As the Wall Street Journal’s Kimberly Strassel argues, one doesn’t retract concerns about partisan foul play in the absence of proof more concrete than unsubstantiated, anonymous assertions. Moreover, as Byron York asked on Twitter, if Papadopoulos was central to the probe, did the FBI seek a surveillance warrant on him? After all, it had reportedly obtained a warrant on Carter Page, and it was Page who was implicated in the Steele dossier. In other words, the report should arouse skeptical curiosity. It should not, however, end the debate.
Some might wonder why these questions matter. After all, if the Mueller probe reveals real wrongdoing — and he’s already secured two indictments and two guilty pleas for lying to the FBI — then why does it matter what prompted the probe in the first place? Or, to put it another way, if a normal and proper investigation of Russian efforts to meddle in the election would have revealed the contacts outlined above between Trump officials and Russians, then wouldn’t the FBI have investigated the Trump campaign for collusion anyway?
The answer depends greatly on the outcome of the investigation. If the Mueller probe reveals meaningful, independently corroborated “collusion” — in other words, cooperation between senior Trump campaign officials and Russian intelligence operatives to influence the outcome of the 2016 election — then, as a practical matter, questions about the origin of the investigation would become a mere sideshow. The dossier would be reduced to a footnote to one of the worst political scandals in American history.
But so far evidence of actual collusion is thin on the ground. Neither Mueller’s indictments nor his guilty pleas have disclosed any evidence of actual cooperation between Russians and the Trump campaign. Yes, there is disturbing evidence that Donald Jr., Manafort, and Kushner seemed willing and eager to receive damaging information from the Russians even after being told it was part of a Kremlin plan to help their candidate. But so far there’s no publicly available evidence that anything came of those contacts.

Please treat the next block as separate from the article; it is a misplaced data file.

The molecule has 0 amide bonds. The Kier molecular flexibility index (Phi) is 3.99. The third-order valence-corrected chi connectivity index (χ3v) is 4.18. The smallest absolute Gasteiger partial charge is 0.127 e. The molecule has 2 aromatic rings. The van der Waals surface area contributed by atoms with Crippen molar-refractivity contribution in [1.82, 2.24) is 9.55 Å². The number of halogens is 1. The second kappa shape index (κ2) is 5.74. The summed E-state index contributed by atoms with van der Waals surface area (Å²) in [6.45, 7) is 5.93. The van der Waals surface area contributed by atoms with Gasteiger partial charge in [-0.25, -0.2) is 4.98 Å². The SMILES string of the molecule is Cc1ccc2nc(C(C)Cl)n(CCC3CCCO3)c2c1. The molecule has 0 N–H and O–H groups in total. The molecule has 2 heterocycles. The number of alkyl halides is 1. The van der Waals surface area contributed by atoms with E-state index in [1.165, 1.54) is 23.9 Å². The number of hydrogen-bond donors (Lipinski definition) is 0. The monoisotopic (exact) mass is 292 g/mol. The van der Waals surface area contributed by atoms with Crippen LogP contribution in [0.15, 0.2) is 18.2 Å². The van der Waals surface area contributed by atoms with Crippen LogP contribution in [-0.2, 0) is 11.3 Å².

If it also turns out that this drama was truly triggered not by proper intelligence work but rather by the Hillary campaign’s discredited opposition research, then the partisanship of 2017 will pale in comparison to the political detonation of the new year.
If the Mueller investigation results in a series of indictments or convictions that are based not on underlying collusion but largely on lies about legal activity — like Michael Flynn’s proper, transition-period contacts with Russian officials — then American politics would have been turned upside-down on the basis of various cover-ups of no crime at all. If it also turns out that this drama was truly triggered not by proper intelligence work but rather by the Hillary campaign’s discredited opposition research, then the partisanship of 2017 will pale in comparison to the political detonation of the new year. Partisans on both sides will have ample reason for fury, and the public will wonder if there is anyone left to trust.
As Strassel rightly notes, the dossier is already “one of the dirtiest tricks in U.S. political history.” It has “yielded a vast payoff.” It colored perceptions of Trump in the press and in the public, and it may have colored perceptions of Trump in the highest echelons of American law enforcement. If it is proven to have been instrumental in triggering one of the most divisive investigations in modern American history, then we may have to coin a new term. “Dirty trick” won’t do it justice.
My colleague Andrew McCarthy has called for President Trump to “order the FBI and Justice Department, led by his appointees, to cooperate with Congress’s investigations” regarding the origin of the Russia investigation. The New York Times report only makes cooperation more important. Absent overwhelming national-security considerations — such as preventing disclosures that would undermine vital, ongoing intelligence operations — the administration should heed this call. Until then, the American public operates in a dangerous fog, with no way to know if reports like the Times’ are true and accurate or worse than no report at all.